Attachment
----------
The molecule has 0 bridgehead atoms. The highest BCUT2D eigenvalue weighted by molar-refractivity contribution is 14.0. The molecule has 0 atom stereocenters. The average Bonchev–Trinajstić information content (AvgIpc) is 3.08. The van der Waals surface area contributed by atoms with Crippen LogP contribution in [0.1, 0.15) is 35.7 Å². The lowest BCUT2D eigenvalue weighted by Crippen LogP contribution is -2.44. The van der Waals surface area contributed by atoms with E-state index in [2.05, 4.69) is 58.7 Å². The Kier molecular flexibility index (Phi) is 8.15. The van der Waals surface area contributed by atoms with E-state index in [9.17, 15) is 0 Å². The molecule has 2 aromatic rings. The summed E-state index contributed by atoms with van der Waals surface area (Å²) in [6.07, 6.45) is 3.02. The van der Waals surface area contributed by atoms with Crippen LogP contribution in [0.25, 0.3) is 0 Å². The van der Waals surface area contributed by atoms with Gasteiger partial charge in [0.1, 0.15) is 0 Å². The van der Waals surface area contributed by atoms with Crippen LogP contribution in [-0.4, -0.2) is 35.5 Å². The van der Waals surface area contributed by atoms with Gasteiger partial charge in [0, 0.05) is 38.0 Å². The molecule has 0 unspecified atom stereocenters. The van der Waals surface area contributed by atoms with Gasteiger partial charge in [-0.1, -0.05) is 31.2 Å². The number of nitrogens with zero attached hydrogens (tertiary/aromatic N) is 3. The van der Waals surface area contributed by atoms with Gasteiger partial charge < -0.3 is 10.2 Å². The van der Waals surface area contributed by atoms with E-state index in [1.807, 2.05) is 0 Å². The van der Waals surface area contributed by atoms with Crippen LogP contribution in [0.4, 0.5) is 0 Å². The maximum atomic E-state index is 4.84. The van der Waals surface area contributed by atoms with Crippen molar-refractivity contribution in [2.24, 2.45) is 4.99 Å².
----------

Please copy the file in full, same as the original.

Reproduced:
The molecule has 0 bridgehead atoms. The highest BCUT2D eigenvalue weighted by molar-refractivity contribution is 14.0. The molecule has 0 atom stereocenters. The average Bonchev–Trinajstić information content (AvgIpc) is 3.08. The van der Waals surface area contributed by atoms with Crippen LogP contribution in [0.1, 0.15) is 35.7 Å². The lowest BCUT2D eigenvalue weighted by Crippen LogP contribution is -2.44. The van der Waals surface area contributed by atoms with E-state index in [2.05, 4.69) is 58.7 Å². The Kier molecular flexibility index (Phi) is 8.15. The van der Waals surface area contributed by atoms with E-state index in [9.17, 15) is 0 Å². The molecule has 2 aromatic rings. The summed E-state index contributed by atoms with van der Waals surface area (Å²) in [6.07, 6.45) is 3.02. The van der Waals surface area contributed by atoms with Crippen LogP contribution in [0.25, 0.3) is 0 Å². The van der Waals surface area contributed by atoms with Gasteiger partial charge in [0.1, 0.15) is 0 Å². The van der Waals surface area contributed by atoms with Crippen LogP contribution in [-0.4, -0.2) is 35.5 Å². The van der Waals surface area contributed by atoms with Gasteiger partial charge in [0, 0.05) is 38.0 Å². The molecule has 0 unspecified atom stereocenters. The van der Waals surface area contributed by atoms with Gasteiger partial charge in [-0.1, -0.05) is 31.2 Å². The number of nitrogens with zero attached hydrogens (tertiary/aromatic N) is 3. The van der Waals surface area contributed by atoms with Gasteiger partial charge < -0.3 is 10.2 Å². The van der Waals surface area contributed by atoms with E-state index in [1.807, 2.05) is 0 Å². The van der Waals surface area contributed by atoms with Crippen LogP contribution in [0.4, 0.5) is 0 Å². The maximum atomic E-state index is 4.84. The van der Waals surface area contributed by atoms with Crippen molar-refractivity contribution in [2.24, 2.45) is 4.99 Å².